The answer to the looming fuel crisis in the 21st century may be found by thinking small, microscopic in fact. Microscopic organisms from bacteria and cyanobacteria, to fungi and microalgae, are biological factories that are proving to be efficient sources of inexpensive, environmentally friendly biofuels that can serve as alternatives to oil, according to research presented at the 109th General Meeting of the American Society for Microbiology.
“We have been charged to develop the next generation of cellulosic biofuels. When we successfully supply sources of energy to the grid from non-food, cellulosic, parts of plants we will mitigate the food versus fuel debate,” says Tim Donohue of the University of Wisconsin, Madison, one of two directors of Department of Energy Bioenergy Research Centers who spoke today in a session at the meeting.
When it comes to alternative fuels, currently ethanol is king. Almost all ethanol produced in the United States is fermented from readily available sugars in corn starch or corn kernels. Producing ethanol from corn has also come under much criticism lately, accused of being responsible for rising food prices.
Researchers are looking at alternate biomasses as food for microorganisms to ferment into ethanol. The most attractive are known as lignocellulosic biomass and include wood residues (including sawmill and paper mill discards), municipal paper waste, agricultural residues (including sugarcane bagasse), dedicated energy crops (like switchgrass) or the non-edible parts of corn like cobs, stalks or stover. The problem is, unlike corn starch, the sugars necessary for fermentation are trapped inside the lignocellulose part of this plant biomass. The key to ending the food versus fuel debate is unlocking the sugars trapped in cellulosic biomass.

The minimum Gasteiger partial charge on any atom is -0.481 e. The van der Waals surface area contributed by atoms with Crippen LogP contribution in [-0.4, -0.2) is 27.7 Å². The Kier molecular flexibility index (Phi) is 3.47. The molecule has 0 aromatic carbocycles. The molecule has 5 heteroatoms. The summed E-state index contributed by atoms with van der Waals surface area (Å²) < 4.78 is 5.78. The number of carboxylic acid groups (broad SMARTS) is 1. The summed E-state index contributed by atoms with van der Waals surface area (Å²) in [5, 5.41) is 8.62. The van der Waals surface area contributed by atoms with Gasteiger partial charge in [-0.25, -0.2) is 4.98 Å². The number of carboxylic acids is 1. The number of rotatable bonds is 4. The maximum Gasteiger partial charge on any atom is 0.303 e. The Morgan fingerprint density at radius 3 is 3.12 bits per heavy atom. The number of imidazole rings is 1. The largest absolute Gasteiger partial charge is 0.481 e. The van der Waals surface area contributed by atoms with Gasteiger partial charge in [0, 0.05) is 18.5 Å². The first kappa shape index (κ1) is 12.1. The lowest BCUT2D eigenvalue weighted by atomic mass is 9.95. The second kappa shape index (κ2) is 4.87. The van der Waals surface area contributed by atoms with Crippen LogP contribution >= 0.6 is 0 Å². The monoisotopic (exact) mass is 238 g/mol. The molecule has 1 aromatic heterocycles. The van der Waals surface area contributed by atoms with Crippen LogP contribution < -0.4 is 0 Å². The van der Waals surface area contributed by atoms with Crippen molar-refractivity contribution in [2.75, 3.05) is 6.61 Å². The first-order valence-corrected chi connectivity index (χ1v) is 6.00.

To do that, some scientists have taken a page out of the playbook of the pharmaceutical industry. Pharmaceutical companies routinely use a process known as high throughput screening to rapidly test thousands of compounds for potential new drugs. Martin Keller at Oak Ridge National Laboratory, the DOE bioenergy research center director, and his lab have adapted the method to rapidly test poplar tree samples for their ability to give up sugars.
“We for the first time ever have developed a super-screening pipeline to handle thousands of samples. We took samples from approximately 1,300 poplar trees in the northwestern United States and used the screening pipeline to see if there was a difference in sugar release,” says Keller. “Trees can be very different. Some trees can be easier to digest, even within the same species.”
Keller is not sure why some poplars are more likely to give up their sugars than others. It could be genetic or the result of some environmental factor or a bit of both. They are now conducting experiments, growing poplar saplings under controlled environments to better understand.